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The Rhode Island Avenue Trolley Trail provides a safe pathway for students, from kindergartners to doctoral candidates, to walk and bike to school in College Park, Riverdale Park and Hyattsville. The short, paved trail (currently open in two discontinuous segments) follows the route of the trolley that once ran from Washington, DC, to Laurel, Maryland, between 1903 and 1958.
In College Park, where the trail is commonly known as the College Park Trolley Trail, a bike lane along Rhode Island Avenue extending north of the trail expands bicyclists' options. At Pierce Avenue, trail users can also seamlessly connect to the Paint Branch Trail, allowing for safe travel to the University of Maryland.
Of course, you don't have to be earning a degree to use the trail. Local residents use the path for after-dinner walks, commuters take it as a shortcut to the Metrorail system and house cats find it a good place to wait for an indulgent hand to give them a pat. The trail sits on a raised berm and crosses several quiet neighborhood roads, where you can easily pick up the pathway.
Mostly shaded nearly all year by walnut, maple and flowering trees that tower near the trail from neighboring yards, the rail-trail also serves as something of a home-and-garden tour. Residents of the quirky Sears bungalows and rambling colonials along the trail use their yards to showcase their green thumbs. Additionally, several businesses within a block of trail, including an impressive herb shop and a corner convenience store, provide diversions during a short stroll.
A recently built second segment links Riverdale Park and Hyattsville through new development. In the future, the two disconnected segments will be linked, while longer-term plans call for the extension of the trail south to Charles Armentrout Drive in Hyattsville. There, the Rhode Island Avenue Trolley Trail would connect directly to the Northwest Branch Trail, Northeast Branch Trail and Anacostia River Trail. In 2017 wayfinding kiosks were added to the trail.
To get to the Rhode Island Avenue Trolley Trail's northern endpoint in College Park from Washington's Beltway (Interstate 495), take Exit 25B south onto US 1. Turn left onto Greenbelt Road and look for the trailhead on the right after three blocks. Parking is on the street.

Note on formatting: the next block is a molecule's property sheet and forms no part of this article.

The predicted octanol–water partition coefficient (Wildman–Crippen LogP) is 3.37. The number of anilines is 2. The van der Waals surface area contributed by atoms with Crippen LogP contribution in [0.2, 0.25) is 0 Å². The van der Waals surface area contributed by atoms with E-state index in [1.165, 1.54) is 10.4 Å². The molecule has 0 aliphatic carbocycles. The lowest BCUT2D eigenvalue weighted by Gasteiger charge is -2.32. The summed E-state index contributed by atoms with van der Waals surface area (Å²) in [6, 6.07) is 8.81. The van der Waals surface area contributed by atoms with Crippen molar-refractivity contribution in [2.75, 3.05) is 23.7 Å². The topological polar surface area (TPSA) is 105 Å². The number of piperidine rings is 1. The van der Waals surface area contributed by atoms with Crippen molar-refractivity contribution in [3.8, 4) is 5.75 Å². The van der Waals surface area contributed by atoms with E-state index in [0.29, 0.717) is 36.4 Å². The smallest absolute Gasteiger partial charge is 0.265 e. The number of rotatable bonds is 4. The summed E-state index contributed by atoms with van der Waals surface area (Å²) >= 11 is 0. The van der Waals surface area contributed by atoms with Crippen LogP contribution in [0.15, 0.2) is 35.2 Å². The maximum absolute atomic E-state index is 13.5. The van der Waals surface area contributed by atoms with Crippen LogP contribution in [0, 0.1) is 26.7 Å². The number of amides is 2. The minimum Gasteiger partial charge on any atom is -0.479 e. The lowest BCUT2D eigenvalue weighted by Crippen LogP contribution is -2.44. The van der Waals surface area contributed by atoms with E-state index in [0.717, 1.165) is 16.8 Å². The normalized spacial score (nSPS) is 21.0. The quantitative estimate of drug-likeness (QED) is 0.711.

This is a quaint trail that goes past some cute neighborhoods. I'd drive down there and ride it again.
From the Northwest Branch Trail at Melrose Park/41st Place headed north on Rhode Island Avenue navigating mostly on the sidewalk past a bunch of shops to Farragut Street where the trail actually starts. The trail has some nice wide, smooth sections. However, the northern section is residential and seems to be mostly paved over sidewalk that goes past a lot of driveways and many stop signs, and much caution necessarily needs to be exercised. There is one long section that is divided for traffic in each direction with green space in between, which is unique. There are a number of bicycle repair stations along the way, and numerous places where one could divert for shopping or dining. At the northern end I passed over a couple of bridges for a direct connection to the Paint Branch Trail. Overall a very pleasant ride. Would be nice if the trail could be completed all the way from Farragut Street south to Melrose Park/41st Place for a seamless connection to the Northwest Branch Trail.
At long last the connector between the two segments of this delightful trail is now open -- sort of. There is a detour still but it is easily possible to ride the entire length of the trail starting near University Blvd and winding up in Hyattsville. The section that the detour goes around is completed but they're still building townhouses there and so (presumably) they do not want cyclists in the construction zone.
"This is a neat trail to access the College Park metro station. It winds through the Berwyn area of College Park and is regularly visited by deer. However, be very careful crossing the road at the end of it - cars drive fast along there."
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